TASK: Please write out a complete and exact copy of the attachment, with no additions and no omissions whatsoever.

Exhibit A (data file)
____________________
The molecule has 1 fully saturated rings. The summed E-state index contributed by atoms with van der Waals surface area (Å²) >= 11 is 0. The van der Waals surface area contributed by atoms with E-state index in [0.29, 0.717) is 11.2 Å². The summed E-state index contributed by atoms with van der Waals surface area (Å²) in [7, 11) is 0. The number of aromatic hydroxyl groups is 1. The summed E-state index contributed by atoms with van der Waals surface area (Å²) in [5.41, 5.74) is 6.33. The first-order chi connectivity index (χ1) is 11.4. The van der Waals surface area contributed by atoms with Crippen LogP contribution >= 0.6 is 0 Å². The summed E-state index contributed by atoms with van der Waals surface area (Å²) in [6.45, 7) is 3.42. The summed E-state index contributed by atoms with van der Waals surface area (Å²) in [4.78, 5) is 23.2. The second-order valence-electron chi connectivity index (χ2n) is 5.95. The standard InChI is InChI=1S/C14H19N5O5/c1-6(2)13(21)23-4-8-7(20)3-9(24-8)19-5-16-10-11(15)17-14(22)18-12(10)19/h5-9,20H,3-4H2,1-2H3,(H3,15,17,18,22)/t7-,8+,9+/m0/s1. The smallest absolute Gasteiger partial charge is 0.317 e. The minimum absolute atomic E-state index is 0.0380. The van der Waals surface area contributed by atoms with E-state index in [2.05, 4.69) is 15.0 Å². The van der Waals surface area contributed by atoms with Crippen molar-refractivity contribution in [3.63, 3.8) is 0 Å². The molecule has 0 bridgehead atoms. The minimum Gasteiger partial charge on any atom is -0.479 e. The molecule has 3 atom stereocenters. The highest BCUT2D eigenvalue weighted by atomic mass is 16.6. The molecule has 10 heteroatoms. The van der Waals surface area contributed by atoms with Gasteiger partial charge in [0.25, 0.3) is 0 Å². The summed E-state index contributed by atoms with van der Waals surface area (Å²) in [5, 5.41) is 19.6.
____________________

The molecule has 1 fully saturated rings. The summed E-state index contributed by atoms with van der Waals surface area (Å²) >= 11 is 0. The van der Waals surface area contributed by atoms with E-state index in [0.29, 0.717) is 11.2 Å². The summed E-state index contributed by atoms with van der Waals surface area (Å²) in [7, 11) is 0. The number of aromatic hydroxyl groups is 1. The summed E-state index contributed by atoms with van der Waals surface area (Å²) in [5.41, 5.74) is 6.33. The first-order chi connectivity index (χ1) is 11.4. The van der Waals surface area contributed by atoms with Crippen LogP contribution >= 0.6 is 0 Å². The summed E-state index contributed by atoms with van der Waals surface area (Å²) in [6.45, 7) is 3.42. The summed E-state index contributed by atoms with van der Waals surface area (Å²) in [4.78, 5) is 23.2. The second-order valence-electron chi connectivity index (χ2n) is 5.95. The standard InChI is InChI=1S/C14H19N5O5/c1-6(2)13(21)23-4-8-7(20)3-9(24-8)19-5-16-10-11(15)17-14(22)18-12(10)19/h5-9,20H,3-4H2,1-2H3,(H3,15,17,18,22)/t7-,8+,9+/m0/s1. The smallest absolute Gasteiger partial charge is 0.317 e. The minimum absolute atomic E-state index is 0.0380. The van der Waals surface area contributed by atoms with E-state index in [2.05, 4.69) is 15.0 Å². The van der Waals surface area contributed by atoms with Crippen molar-refractivity contribution in [3.63, 3.8) is 0 Å². The molecule has 0 bridgehead atoms. The minimum Gasteiger partial charge on any atom is -0.479 e. The molecule has 3 atom stereocenters. The highest BCUT2D eigenvalue weighted by atomic mass is 16.6. The molecule has 10 heteroatoms. The van der Waals surface area contributed by atoms with Gasteiger partial charge in [0.25, 0.3) is 0 Å². The summed E-state index contributed by atoms with van der Waals surface area (Å²) in [5, 5.41) is 19.6.